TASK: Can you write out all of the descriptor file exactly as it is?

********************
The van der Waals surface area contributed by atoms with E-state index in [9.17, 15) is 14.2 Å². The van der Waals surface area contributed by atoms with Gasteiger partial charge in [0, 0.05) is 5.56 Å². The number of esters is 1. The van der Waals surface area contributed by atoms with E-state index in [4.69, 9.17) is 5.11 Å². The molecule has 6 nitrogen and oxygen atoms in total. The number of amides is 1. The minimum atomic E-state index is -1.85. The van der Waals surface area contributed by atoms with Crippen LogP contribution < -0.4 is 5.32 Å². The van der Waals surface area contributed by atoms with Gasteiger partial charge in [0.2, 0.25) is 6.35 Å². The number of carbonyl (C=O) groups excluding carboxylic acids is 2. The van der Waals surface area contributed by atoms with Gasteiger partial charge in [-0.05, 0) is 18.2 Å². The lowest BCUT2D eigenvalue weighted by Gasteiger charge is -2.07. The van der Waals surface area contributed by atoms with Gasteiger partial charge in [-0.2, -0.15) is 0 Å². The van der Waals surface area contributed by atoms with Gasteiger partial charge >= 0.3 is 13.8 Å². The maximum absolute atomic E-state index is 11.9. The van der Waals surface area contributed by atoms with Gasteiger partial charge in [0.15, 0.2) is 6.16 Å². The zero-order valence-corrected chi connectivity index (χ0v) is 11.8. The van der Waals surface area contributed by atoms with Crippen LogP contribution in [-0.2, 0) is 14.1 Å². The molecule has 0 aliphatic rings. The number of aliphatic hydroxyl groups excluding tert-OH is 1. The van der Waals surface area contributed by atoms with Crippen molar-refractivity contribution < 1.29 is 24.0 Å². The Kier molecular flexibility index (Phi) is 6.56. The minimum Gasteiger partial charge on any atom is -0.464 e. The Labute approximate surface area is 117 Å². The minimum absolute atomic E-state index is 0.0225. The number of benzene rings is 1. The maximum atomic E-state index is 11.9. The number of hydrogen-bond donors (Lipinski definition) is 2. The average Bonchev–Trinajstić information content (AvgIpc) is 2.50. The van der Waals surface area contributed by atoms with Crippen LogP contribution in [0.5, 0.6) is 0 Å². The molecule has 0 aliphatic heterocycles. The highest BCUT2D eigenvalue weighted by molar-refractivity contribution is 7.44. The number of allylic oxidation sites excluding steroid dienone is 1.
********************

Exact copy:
The van der Waals surface area contributed by atoms with E-state index in [9.17, 15) is 14.2 Å². The van der Waals surface area contributed by atoms with Gasteiger partial charge in [0, 0.05) is 5.56 Å². The number of esters is 1. The van der Waals surface area contributed by atoms with E-state index in [4.69, 9.17) is 5.11 Å². The molecule has 6 nitrogen and oxygen atoms in total. The number of amides is 1. The minimum atomic E-state index is -1.85. The van der Waals surface area contributed by atoms with Crippen LogP contribution < -0.4 is 5.32 Å². The van der Waals surface area contributed by atoms with Gasteiger partial charge in [0.2, 0.25) is 6.35 Å². The number of carbonyl (C=O) groups excluding carboxylic acids is 2. The van der Waals surface area contributed by atoms with Gasteiger partial charge in [-0.05, 0) is 18.2 Å². The lowest BCUT2D eigenvalue weighted by Gasteiger charge is -2.07. The van der Waals surface area contributed by atoms with Gasteiger partial charge in [-0.2, -0.15) is 0 Å². The van der Waals surface area contributed by atoms with Gasteiger partial charge >= 0.3 is 13.8 Å². The maximum absolute atomic E-state index is 11.9. The van der Waals surface area contributed by atoms with Gasteiger partial charge in [0.15, 0.2) is 6.16 Å². The zero-order valence-corrected chi connectivity index (χ0v) is 11.8. The van der Waals surface area contributed by atoms with Crippen LogP contribution in [-0.2, 0) is 14.1 Å². The molecule has 0 aliphatic rings. The number of aliphatic hydroxyl groups excluding tert-OH is 1. The van der Waals surface area contributed by atoms with Crippen molar-refractivity contribution < 1.29 is 24.0 Å². The Kier molecular flexibility index (Phi) is 6.56. The minimum Gasteiger partial charge on any atom is -0.464 e. The Labute approximate surface area is 117 Å². The minimum absolute atomic E-state index is 0.0225. The number of benzene rings is 1. The maximum atomic E-state index is 11.9. The number of hydrogen-bond donors (Lipinski definition) is 2. The average Bonchev–Trinajstić information content (AvgIpc) is 2.50. The van der Waals surface area contributed by atoms with Crippen LogP contribution in [0.5, 0.6) is 0 Å². The molecule has 0 aliphatic heterocycles. The highest BCUT2D eigenvalue weighted by molar-refractivity contribution is 7.44. The number of allylic oxidation sites excluding steroid dienone is 1.